I shared this story with the receptionist at our office in California, who just responded with a non-descript, "Ohhh…"  I said to her, "You don't know who they are either, do you?"  She said, "No, sorry."  Then I asked how old she was, and when she responded with, "Twenty-three.  In fact, twenty-three just today – today's my birthday," I just said, "Oh.  Happy Birthday."  Young  people today.

 

It is true they started making music and recording hits while I was still in my single digit years, but c'mon, they're Steely Dan, man.

 

So we get to the Dodge and we can tell immediately, by the people congregating around the theater, we are with an older crowd.  That thought was cemented as we took our seats.  Just a few rows in front of us, we saw a woman trying to negotiate her Rascal Scooter down the aisle.  No lie!  Well, okay, it may not have actually been a Rascal; it could have been a Jazzy, either way the point is she was buzzing around in a geriatric mobility device – at a concert!  I looked around for the man with an oxygen tank and a walker – I figured he couldn't be too far behind.

 

As the place filled up, I began to talk with the lone man sitting next to me.  My sister-in-law warned him not to speak with me.  "Don't say anything," she said, "it could end up in a book!"  (I guess she wasn't too far off, huh?)  He was drunk and had no idea what she was talking about.  I found out that although he lived in the Valley for over 25 years, he had recently moved back to his hometown of Detroit, and came back just to see the show.  I began to refer to him as Detroit – Drunken Detroit was more like it.  

 

Me:  So, what makes a guy come to a concert alone?

 

DD:  Tickets are expensive these days. Plus, my girlfriend's in jail.         

 

Me:  How nice for you. 

 

DD:  She's really my ex-girlfriend.

 

Me:  Again, how nice for you.

 

DD:  Yeah, she wanted me to bail her out, but that's expensive.  It's like $1,000.

 

Me:  $1,000 is a lot of money – better to leave her rotting in jail.

 

DD: It's not just the money.

 

Me:  No?

 

DD:  She actually signed a complaint against me.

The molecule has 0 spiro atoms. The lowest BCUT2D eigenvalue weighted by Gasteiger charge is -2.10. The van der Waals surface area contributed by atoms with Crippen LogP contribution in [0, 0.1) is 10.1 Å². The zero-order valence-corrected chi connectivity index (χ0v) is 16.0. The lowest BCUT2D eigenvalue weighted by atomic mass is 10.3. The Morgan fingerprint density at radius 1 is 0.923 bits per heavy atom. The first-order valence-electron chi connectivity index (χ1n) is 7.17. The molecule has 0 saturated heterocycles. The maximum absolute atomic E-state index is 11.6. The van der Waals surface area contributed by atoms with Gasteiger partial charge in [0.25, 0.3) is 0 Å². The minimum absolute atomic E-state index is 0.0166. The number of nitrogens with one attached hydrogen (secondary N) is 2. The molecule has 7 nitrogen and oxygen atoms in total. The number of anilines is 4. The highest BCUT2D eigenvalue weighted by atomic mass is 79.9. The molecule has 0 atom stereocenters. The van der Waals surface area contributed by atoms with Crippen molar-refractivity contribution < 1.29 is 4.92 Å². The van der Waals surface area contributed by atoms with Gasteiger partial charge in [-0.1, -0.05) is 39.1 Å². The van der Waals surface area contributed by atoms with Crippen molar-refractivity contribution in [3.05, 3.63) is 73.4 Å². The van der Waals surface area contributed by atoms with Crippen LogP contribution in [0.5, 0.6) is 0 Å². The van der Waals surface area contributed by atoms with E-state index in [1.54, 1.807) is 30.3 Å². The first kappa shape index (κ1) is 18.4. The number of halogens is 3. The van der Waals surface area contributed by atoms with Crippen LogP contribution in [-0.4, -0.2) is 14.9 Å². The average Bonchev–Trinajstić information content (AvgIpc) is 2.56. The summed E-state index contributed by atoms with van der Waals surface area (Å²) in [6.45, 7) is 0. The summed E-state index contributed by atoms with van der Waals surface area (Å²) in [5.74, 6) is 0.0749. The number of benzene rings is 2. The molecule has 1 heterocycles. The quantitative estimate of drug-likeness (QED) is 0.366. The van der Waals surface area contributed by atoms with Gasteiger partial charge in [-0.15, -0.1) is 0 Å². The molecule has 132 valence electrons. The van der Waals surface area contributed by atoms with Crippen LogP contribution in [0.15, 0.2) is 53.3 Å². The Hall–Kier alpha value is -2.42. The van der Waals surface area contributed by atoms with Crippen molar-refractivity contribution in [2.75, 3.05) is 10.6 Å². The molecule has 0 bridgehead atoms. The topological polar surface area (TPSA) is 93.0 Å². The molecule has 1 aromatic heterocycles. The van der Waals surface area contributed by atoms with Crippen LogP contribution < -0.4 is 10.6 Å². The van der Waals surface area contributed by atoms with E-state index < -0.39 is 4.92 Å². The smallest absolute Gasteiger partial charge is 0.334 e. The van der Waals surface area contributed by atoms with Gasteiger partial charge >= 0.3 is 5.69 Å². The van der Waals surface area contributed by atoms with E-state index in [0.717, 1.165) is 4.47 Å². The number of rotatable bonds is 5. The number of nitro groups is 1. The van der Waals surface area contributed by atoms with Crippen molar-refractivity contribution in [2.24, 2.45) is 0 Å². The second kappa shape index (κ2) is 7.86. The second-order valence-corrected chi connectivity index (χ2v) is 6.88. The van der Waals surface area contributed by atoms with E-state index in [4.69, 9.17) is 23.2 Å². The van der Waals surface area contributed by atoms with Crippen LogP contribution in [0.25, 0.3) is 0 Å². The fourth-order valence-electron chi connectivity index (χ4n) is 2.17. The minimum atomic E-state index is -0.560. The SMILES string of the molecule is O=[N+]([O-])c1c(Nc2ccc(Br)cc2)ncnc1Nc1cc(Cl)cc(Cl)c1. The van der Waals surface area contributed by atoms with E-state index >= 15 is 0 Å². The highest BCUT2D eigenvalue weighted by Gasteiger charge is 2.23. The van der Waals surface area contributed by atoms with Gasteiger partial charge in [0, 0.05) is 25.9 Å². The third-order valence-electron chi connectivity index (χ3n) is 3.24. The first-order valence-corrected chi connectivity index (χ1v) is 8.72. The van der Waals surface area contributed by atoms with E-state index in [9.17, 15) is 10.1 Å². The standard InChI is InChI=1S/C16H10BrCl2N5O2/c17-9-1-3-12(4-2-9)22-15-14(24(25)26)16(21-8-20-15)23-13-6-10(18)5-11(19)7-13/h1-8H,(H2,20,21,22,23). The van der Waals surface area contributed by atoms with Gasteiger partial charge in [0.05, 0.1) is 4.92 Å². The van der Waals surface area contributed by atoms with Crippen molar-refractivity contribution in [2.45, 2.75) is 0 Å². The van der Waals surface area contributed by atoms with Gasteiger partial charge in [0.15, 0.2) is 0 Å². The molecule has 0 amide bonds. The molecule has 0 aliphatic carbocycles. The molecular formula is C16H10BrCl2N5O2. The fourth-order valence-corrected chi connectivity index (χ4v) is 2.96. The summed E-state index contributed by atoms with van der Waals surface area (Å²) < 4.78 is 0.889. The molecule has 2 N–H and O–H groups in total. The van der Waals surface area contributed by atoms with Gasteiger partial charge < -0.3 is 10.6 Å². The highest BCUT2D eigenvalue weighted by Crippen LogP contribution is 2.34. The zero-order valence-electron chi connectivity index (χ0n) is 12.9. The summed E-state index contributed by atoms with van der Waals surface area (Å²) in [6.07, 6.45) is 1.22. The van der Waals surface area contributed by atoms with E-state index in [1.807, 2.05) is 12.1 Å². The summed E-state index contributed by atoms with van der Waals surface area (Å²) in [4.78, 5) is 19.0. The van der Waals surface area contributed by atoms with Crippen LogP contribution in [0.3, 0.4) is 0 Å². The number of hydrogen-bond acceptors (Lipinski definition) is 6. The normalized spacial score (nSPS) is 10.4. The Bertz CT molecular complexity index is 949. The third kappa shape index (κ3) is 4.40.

Me:  Is that why you moved back to Detroit?

 

DD: Yeah – No!  The thing is, if I bail her out and they see my name… you know?

 

Me:  I don't think you actually go to the jail; you would go to a Bail Bondsman.

 

DD: Doesn't matter.  While she's there, I'm getting my stuff from her apartment.

 

Me:  Sly.

 

DD:  Don't you hate how airlines charge you for overweight luggage?

 

Me:  How much are you taking from her?

 

DD:  Just my stuff.  It's mine, why shouldn't I take it?

 

Me:  I don't think Northwest will let you take a futon on the plane.

 

He left to go get another beer – not that he needed any more.  When he returned, he had his new cup of beer in his old empty cup.  So once again, my attention was directed his way.

 

Me:  What's with the two cups, couldn't find a trash?  Or wait, souvenir? 

 

DD:  It helps me count.

 

Me:  Really?  You need visual aids and props to help you count to… two?

 

DD:  (goofy smile)  Sidenote: His actual intake must have been more like 22.

 

Me:  Boy, I bet you're a real catch, huh?

 

DD:  What's that supposed to mean?  I'm fit.  Don't you think I'm fit?  I'm 52. 

         Pretty fit for 52, huh?  I mean, fit for any age, really.  Do you think I'm fit?

 

Me:  As a fiddle.  (A mental fiddle.)

 

Finally the headliners were starting the show.  As the intro played, I had Drunken Detroit whooping and hollering beside me, yelling out, "Alright!  I knew they would open with this! Whew!!!"  Then, after a minute or two, he turned to me and asked, "Which one is this?" 

 

Yeah!  A real catch.  There really is a reason why after a certain age they say all the good ones are taken. 

 

And speaking of age, who is it that said 40 is the new 30?  Clearly not 20-year-olds.  To them, we're old.  The 20-year-olds running around today don't even know who this iconic rock band is. I think it must be the 40-year-olds of today who say that.  The same 40-year-olds who, when 50, will say, "50 is the new 40.  My, aren't we fit?"  

 

So what if we're aging a bit, and the younger generation doesn't quite get us.  It's the natural progression of things, isn't it?  Hey Nineteen didn't know 'Retha Franklin, and now Hey Nineteen is probably collecting Social Security.  Heck, she may even be attending rock concerts in a motorized scooter, who knows?   

 

True, I may be just growing' old and reelin' in the years, but so what, give me that funked up music and I'll be fine.  NO STATIC AT ALL!

 

- M